Notes: Tiger says he’ll fix faulty swing
Sunday, May 10, 2009
PONTE VEDRA BEACH, Fla. — After playing consecutive tournaments for the first time in more than a year, Tiger Woods’ left knee felt just fine.
His swing, though, wasn’t quite right.
Woods, playing in the final pairing with third-round leader Alex Cejka, shot a 1-over 73 in the final round Sunday and finished eighth at The Players Championship.
“I just kept hitting those spinners up to the right,” said Woods, who failed to win while in the final pairing for the first time since the 2007 U.S. Open at Oakmont. “It was frustrating. If I aimed it down the right side, I would still spin it off to the right. And if I aimed it down the left side, I would still spin it off to the right.”
It started early, too. Woods bogeyed two of the first four holes while fading shots right on each of them. He pushed his approach shot well right of the pin on No. 1, found the water right with his second shot at the par-5 second, was off the green right at the par-3 third and then found the right rough off the tee at the fourth.
It was more of the same over his next six holes.
“I’ll fix it, no problem,” the world’s No. 1 golfer said. “It’s just that when you’re playing a golf course like this and you don’t have it quite right and the greens are this fast, this hard, you can shoot some pretty high numbers. As you can see out there, some guys probably went pretty high.”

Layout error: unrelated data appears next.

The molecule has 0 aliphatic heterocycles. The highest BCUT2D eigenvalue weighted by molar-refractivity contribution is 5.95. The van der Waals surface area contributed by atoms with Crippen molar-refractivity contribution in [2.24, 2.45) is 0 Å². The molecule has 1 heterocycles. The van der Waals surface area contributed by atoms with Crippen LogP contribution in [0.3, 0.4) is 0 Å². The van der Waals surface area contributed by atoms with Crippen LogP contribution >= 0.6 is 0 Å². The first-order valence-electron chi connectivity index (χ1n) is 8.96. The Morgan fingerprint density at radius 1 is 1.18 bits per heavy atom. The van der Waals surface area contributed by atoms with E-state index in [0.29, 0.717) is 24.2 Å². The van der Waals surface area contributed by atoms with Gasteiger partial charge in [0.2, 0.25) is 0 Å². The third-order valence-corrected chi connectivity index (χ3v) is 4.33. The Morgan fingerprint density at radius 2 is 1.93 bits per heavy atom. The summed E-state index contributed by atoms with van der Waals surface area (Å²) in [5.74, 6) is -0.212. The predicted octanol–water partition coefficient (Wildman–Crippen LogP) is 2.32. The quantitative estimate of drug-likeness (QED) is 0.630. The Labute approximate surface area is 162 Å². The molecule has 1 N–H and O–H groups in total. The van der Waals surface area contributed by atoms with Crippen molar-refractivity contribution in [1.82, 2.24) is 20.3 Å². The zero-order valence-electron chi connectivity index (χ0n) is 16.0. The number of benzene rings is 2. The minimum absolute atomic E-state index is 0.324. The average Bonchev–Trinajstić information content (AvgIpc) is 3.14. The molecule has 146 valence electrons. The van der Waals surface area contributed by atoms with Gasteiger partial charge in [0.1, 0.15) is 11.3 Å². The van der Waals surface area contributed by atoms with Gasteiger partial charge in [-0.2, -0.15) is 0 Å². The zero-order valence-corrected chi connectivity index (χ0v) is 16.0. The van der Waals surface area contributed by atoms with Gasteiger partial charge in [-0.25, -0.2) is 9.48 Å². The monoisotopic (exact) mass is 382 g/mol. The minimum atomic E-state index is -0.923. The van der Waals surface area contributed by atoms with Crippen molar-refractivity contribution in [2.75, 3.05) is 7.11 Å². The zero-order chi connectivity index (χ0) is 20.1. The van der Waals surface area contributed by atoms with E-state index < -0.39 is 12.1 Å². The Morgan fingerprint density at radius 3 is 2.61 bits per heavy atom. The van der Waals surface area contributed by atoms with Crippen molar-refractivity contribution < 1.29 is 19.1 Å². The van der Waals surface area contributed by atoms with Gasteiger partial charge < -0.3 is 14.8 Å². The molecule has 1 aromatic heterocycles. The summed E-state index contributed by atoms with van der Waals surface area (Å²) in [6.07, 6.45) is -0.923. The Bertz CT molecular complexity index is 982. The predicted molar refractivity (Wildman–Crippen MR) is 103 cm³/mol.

Only 20 of 70 players broke par Sunday, so Woods thought he still had a shot to get back in the mix until he failed to make birdie at Nos. 11 and 12, which played as two of the easiest holes during the final round.
Although he managed to birdie two of the final five holes, he didn’t have a shot at winning the Players since he claimed victory in 2001.
Now, he’ll take three weeks off before returning to action at the Memorial.
As for his swing, he’s not really that concerned.
“We know what it is,” he said. “It’s just a matter of me doing it. Sometimes, as we all know playing the game, it’s hard to do out on the golf course. I just need to do a little better job of it.”
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FANTASY ISLAND: The infamous island green, No. 17 at TPC Sawgrass, wasn’t nearly as menacing as it’s been in recent years.
Only 30 balls were hit into the murky water during the four rounds, 34 fewer than in 2008 and 63 fewer than in 2007. The four-day total was the tournament’s lowest since 29 got wet in 2003. Only six balls missed the 4,000-square-foot putting surface Sunday.
Not coincidentally, the hole played to an average of 3.025. That’s the lowest average since it played under par (2.952) in 1997.
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TRANSLATION PLEASE: As eventual winner Henrik Stenson and his caddie, Fanny Sunesson, discussed club selection in Swedish on Sunday in the middle of the 18th fairway, NBC analyst Johnny Miller delivered one of the best lines of the telecast.
“It’s probably the only part of the telecast Elin Woods is enjoying,” Miller said, referring to Tiger Woods’ wife, a former Swedish model.
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DIVOTS: Jeff Klauk, the son of longtime course superintendent Fred Klauk, led the field in driving accuracy. It might have not been much of a surprise because Klauk figures he has played the famed Stadium Course more than a thousand times. ... NBC’s coverage of the third round drew a 2.8 overnight rating and 7 share, up 33 percent from last year. ... Playing by himself and with the first tee time Sunday morning, Aaron Baddeley shot a 6-under 66 in the calm conditions. He probably didn’t know how good it would be. Baddeley ended up tying for ninth, eight shots behind winner Henrik Stenson.
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